It’s official: E3 2020 has been cancelled, making it the first time the event won’t go ahead since its inception in 1995.
After careful consultation with our member companies regarding the health and safety of everyone in our industry – our fans, our employees, our exhibitors and our longtime E3 partners – we have made the difficult decision to cancel E3 2020, scheduled for June 9-11 in Los Angeles.
We look forward to bringing you E3 2021 as a reimagined event that brings fans, media and the industry together in a showcase that celebrates the global video game industry.
We are also exploring options with our members to coordinate an online experience to showcase industry announcements and news in June 2020.
Multiple sources have claimed overnight that E3 2020 has been cancelled due to fears surrounding the coronavirus.
According to Ars Technica and Bloomberg, E3’s organiser, the Entertainment Software Association, will make the news official soon.
E3 2020 – Rumor
Devolver Digital, one of the publishers who hosts conferences during E3, made it pretty clear that the show is not going forward this year in a tweet.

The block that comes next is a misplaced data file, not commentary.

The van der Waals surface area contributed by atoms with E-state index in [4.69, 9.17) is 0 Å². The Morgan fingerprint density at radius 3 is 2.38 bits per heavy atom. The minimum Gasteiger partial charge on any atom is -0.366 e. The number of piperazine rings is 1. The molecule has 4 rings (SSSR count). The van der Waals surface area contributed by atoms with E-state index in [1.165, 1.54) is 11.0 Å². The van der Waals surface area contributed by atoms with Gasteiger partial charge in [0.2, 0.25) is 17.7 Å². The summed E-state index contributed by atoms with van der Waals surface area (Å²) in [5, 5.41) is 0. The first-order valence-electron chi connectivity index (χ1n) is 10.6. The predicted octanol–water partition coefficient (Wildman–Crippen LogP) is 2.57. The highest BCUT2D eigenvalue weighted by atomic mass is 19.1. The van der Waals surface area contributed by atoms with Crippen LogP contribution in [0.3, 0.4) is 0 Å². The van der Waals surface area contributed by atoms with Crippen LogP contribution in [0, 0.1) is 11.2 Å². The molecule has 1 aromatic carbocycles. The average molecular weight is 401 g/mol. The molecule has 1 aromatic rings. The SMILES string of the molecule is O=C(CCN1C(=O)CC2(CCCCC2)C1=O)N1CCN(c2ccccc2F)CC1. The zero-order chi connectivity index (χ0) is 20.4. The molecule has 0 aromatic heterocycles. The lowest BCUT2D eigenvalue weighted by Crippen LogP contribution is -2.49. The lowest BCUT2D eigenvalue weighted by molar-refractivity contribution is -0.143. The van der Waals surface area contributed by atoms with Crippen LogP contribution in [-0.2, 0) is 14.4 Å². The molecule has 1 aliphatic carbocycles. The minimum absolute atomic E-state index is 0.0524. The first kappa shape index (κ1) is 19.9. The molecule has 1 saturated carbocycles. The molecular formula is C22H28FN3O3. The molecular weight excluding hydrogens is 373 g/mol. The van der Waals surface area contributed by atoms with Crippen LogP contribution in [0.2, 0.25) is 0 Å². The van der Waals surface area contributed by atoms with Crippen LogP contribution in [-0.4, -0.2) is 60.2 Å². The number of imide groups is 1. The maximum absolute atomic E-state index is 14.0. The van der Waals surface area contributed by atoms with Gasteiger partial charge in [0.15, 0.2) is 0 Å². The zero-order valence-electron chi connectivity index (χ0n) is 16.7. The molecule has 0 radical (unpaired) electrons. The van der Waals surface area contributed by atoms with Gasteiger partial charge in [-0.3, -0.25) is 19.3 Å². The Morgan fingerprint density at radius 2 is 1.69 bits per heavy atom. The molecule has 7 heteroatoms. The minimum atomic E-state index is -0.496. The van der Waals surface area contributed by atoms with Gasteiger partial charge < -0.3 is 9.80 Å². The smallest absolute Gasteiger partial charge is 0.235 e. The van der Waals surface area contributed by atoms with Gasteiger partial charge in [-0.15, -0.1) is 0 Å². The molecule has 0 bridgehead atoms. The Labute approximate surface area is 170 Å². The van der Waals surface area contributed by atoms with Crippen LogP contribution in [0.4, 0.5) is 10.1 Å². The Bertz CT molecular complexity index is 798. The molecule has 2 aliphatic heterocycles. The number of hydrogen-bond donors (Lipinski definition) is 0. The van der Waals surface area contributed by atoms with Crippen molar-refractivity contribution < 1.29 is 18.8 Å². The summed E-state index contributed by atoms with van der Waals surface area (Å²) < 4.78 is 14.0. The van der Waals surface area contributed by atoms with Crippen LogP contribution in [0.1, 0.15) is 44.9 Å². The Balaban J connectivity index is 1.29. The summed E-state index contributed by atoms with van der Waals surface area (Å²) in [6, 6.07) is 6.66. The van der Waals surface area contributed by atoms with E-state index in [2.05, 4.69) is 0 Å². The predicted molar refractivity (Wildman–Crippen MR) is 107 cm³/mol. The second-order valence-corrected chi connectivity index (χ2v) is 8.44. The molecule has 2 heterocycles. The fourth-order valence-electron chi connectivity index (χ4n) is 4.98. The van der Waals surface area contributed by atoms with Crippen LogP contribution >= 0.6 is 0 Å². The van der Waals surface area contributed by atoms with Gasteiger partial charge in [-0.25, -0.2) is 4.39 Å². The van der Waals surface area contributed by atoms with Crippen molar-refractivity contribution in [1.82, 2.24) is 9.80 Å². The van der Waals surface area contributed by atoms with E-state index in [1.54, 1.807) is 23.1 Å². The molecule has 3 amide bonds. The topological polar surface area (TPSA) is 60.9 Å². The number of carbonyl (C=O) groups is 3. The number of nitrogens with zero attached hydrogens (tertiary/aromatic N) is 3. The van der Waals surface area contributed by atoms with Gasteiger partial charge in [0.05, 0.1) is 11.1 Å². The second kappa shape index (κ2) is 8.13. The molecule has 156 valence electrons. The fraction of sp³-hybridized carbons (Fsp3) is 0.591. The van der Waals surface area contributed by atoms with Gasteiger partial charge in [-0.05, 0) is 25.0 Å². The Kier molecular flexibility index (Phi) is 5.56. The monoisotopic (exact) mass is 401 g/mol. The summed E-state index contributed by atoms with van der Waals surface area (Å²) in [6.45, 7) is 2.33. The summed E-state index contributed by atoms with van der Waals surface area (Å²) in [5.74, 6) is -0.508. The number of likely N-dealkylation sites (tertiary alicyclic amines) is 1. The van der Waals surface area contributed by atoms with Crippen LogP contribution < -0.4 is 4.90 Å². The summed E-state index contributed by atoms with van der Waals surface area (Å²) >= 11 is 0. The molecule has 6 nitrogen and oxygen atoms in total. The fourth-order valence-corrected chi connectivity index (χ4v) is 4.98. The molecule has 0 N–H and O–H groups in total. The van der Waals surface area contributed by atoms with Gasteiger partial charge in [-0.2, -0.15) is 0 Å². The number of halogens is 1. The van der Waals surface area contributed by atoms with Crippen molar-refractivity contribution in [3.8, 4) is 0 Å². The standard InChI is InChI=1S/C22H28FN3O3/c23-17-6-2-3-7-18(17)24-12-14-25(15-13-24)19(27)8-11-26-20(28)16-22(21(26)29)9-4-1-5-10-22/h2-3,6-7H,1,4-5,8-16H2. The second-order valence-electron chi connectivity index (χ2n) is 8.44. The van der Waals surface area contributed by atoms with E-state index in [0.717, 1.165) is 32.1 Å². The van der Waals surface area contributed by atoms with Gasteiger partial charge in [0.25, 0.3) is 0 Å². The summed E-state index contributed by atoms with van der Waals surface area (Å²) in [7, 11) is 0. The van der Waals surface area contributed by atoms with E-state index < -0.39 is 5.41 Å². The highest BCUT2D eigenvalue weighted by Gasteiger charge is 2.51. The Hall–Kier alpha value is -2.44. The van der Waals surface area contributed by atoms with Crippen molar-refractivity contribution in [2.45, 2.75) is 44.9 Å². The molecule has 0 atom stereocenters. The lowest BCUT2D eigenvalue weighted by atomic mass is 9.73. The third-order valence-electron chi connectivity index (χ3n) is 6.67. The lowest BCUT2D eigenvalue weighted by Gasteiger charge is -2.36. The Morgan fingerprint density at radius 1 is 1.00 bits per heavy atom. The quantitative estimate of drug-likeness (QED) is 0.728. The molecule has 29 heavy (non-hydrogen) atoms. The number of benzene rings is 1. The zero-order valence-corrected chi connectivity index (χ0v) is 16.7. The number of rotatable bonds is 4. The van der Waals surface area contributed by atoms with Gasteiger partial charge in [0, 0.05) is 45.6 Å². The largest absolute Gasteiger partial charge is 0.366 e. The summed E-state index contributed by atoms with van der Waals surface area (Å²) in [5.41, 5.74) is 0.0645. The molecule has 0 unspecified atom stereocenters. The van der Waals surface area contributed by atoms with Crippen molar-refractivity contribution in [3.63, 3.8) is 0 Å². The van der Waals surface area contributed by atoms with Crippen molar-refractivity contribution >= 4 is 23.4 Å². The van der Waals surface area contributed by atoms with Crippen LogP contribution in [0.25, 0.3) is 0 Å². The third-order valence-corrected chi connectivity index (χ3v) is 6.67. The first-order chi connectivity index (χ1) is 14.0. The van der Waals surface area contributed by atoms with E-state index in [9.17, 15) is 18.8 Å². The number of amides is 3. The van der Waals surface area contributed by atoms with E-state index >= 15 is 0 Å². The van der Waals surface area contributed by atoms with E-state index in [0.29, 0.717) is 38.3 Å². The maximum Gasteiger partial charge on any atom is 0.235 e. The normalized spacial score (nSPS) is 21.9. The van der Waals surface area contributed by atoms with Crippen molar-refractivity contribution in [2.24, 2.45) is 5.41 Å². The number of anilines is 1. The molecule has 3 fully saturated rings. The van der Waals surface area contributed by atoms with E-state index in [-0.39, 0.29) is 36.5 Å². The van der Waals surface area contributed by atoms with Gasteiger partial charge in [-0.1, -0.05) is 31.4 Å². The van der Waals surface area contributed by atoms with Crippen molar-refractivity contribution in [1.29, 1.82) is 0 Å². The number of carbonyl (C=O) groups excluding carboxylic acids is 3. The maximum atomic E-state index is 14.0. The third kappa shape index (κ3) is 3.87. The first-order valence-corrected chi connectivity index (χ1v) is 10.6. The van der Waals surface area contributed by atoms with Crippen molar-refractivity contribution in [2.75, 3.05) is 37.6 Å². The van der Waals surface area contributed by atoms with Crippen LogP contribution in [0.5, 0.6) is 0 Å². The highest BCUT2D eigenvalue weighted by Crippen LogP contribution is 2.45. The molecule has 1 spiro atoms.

Presuming this info is accurate, then E3 2020 will be another casualty of the coronavirus, joining the likes of GDC, F8, SXSW, and Google I/O 2020. Sony obviously wasn’t due to appear at this year’s E3 show, but it was still expected to be a major show for PlayStation fans due to the various third-party titles on show there.
The PlayStation 5 has yet to be shown off, but Sony will host its own dedicated event to do that rather than lift the covers off the console at E3 like it did with PS4 back in 2013.
Rumors had been swirling for months that the PS5 would be announced at some point in February, which didn’t happen. However, while we reckon Sony is no rush to unveil its next-generation console in its current position as market leader, it’s probably not going to wait too long to do so.
The PS5 price has yet to be determined, with Sony indicating it is waiting to see what Microsoft does with the Xbox Series X before making a move.
Nonetheless, we still know quite a lot about the console so far. The PS5 will support a range of features, including backwards compatibility with PS4 games, and SSD for ultra-fast load times, plus 8K and ray-racing.
The new system also features an updated version of the DualShock control pad, this time with haptic feedback to allow for a much more immersive gameplay experience, plus USB-C support.
Source: The Verge